An analysis of the activities of the west wind in the poem Ode to the West Wind by P.B.Shelley

P.B.Shelley’s celebrated Ode to the West Wind is an invocation to the spirit of the wild and uncontrollable west wind. He extols this spirit of the west wind in its two-fold capacity as a destroyer and preserver. The poet celebrates here the uncontrollable power of the west wind. He describes its activities on the land, in the sky, and on the sea, vividly and vigorously.

The opening stanza gives a graphic account of the activities of the west wind on the land. The wild wind shakes, sheds and carries away dead leaves, ‘yellow and black and pale and hectic red’. These leaves look like the pestilence stricken multitude. The wind also carries and collects the seeds within their dark wintry beds. When spring comes, these seeds give birth to a new world of nature. Earth becomes lively and beautiful with new colours and odors.

The second stanza describes the activities of the wind in the sky. The poet draws the picture of the sky at the approach of the storm. The wind carries away loose clouds and scatters them all over the sky. Deep, dark clouds cover the whole sky. They seem to hang like the dry, bright, dishevelled hair of the Maenad, the women-worshippers of the Greek wine-god Bacchus. The wind brings out of the sky lightning and hail storm and torrential rain.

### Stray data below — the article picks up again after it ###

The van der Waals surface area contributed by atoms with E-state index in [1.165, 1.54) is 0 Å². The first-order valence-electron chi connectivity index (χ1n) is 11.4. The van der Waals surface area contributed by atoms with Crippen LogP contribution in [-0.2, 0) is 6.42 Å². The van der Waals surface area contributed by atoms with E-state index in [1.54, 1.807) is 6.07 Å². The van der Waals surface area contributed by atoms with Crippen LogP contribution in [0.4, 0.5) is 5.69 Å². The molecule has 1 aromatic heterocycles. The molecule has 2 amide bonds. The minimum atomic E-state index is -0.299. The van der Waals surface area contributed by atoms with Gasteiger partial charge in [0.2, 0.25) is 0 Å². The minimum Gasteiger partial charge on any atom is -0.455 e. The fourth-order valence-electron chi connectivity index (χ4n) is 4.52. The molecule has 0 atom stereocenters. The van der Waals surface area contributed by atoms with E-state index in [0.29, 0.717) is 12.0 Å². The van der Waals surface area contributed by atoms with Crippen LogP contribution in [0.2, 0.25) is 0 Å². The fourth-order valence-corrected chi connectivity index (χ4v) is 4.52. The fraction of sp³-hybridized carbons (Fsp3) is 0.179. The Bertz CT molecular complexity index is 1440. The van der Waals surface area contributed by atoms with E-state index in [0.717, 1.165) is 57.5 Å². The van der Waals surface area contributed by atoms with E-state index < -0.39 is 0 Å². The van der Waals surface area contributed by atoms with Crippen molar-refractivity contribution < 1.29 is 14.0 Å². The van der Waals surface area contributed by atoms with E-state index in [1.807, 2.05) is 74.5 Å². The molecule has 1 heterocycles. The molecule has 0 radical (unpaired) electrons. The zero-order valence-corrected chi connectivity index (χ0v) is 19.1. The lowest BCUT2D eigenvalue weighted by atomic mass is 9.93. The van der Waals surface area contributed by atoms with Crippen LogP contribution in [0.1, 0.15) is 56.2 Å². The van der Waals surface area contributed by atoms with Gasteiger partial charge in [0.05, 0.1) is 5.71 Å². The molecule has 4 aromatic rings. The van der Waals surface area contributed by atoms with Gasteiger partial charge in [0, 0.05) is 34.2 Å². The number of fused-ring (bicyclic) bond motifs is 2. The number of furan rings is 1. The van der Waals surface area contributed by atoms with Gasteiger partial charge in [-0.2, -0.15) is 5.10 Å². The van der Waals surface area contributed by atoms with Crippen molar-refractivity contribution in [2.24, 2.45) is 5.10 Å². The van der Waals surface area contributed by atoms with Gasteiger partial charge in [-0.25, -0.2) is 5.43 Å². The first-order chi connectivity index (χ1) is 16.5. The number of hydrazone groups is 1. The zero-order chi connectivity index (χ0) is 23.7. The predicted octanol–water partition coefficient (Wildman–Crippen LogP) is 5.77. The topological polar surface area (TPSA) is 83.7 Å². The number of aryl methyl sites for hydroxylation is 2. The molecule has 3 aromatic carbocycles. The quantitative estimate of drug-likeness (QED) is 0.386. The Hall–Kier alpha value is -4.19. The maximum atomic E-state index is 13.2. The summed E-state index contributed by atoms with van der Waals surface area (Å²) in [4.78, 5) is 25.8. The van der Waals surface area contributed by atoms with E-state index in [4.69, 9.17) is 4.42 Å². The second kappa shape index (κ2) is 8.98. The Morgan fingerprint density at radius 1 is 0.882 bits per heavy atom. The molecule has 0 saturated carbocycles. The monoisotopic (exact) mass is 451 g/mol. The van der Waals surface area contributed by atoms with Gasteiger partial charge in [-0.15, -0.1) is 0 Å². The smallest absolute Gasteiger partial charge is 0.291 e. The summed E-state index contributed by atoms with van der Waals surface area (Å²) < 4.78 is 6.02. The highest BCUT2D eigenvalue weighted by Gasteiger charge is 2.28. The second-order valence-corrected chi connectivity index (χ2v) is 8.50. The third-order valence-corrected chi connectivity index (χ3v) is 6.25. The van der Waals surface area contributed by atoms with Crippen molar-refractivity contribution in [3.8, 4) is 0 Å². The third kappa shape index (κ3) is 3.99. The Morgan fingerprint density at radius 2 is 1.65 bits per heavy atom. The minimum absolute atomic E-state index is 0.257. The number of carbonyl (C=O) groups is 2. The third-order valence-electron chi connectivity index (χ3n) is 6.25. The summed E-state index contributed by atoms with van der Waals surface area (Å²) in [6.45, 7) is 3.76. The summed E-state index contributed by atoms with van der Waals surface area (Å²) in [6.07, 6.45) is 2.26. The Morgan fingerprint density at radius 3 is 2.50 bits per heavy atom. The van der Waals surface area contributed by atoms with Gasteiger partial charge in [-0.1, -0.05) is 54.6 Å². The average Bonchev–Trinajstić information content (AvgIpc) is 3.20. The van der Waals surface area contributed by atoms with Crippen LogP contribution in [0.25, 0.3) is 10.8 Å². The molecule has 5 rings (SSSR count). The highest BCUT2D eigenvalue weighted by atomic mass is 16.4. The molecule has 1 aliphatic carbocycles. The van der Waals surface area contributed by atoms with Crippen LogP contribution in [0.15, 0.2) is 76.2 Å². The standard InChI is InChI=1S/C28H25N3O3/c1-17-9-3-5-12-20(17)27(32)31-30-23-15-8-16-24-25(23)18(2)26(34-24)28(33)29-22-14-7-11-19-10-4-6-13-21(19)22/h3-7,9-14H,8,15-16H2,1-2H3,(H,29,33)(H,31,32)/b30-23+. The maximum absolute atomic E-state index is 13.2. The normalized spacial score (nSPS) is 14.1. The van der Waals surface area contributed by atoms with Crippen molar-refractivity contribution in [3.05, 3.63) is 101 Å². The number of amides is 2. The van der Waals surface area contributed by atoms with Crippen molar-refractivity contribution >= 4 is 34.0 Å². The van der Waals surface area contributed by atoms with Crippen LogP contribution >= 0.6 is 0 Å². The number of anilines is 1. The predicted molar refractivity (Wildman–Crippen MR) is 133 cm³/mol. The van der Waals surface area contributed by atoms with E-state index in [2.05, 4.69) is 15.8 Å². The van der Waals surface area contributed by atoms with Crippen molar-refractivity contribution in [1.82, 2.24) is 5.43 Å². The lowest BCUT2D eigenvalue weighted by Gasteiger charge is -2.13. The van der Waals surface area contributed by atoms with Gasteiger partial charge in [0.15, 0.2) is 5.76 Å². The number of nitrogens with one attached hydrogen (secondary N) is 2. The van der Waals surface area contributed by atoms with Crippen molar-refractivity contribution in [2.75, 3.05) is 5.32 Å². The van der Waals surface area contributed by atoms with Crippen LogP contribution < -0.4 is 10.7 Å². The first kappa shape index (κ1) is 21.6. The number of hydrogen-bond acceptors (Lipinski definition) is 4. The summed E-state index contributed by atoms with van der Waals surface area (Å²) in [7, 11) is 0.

The third stanza contains the activities of the west wind on the sea. The beginning of this stanza shows how the west wind stirs slightly the calm surface of.the blue Mediterranean. The stanza concludes with the picture of the horror caused by the wind on the Atlantic Ocean. The surface of the Atlantic is terribly affected by the mighty current of the wind. Even the submerged vegetation is destroyed by the powerful rush of the wind over the surface of the ocean.

Of course, in the concluding stanza, the poet prefers his appeal to the west wind. He gives out his vision of the millennium. He finds his kinship with the wind. But he is kept suppressed by the. oppressive circumstances of his life. He appeals to the wind to inspirit him with its energy. He will then sing the song of joy and hope to humanity. He knows well that, after the end of the dark present, a bright future is sure to come. After all, if winter comes, spring cannot remain far behind. The wind is here a force of inspiration.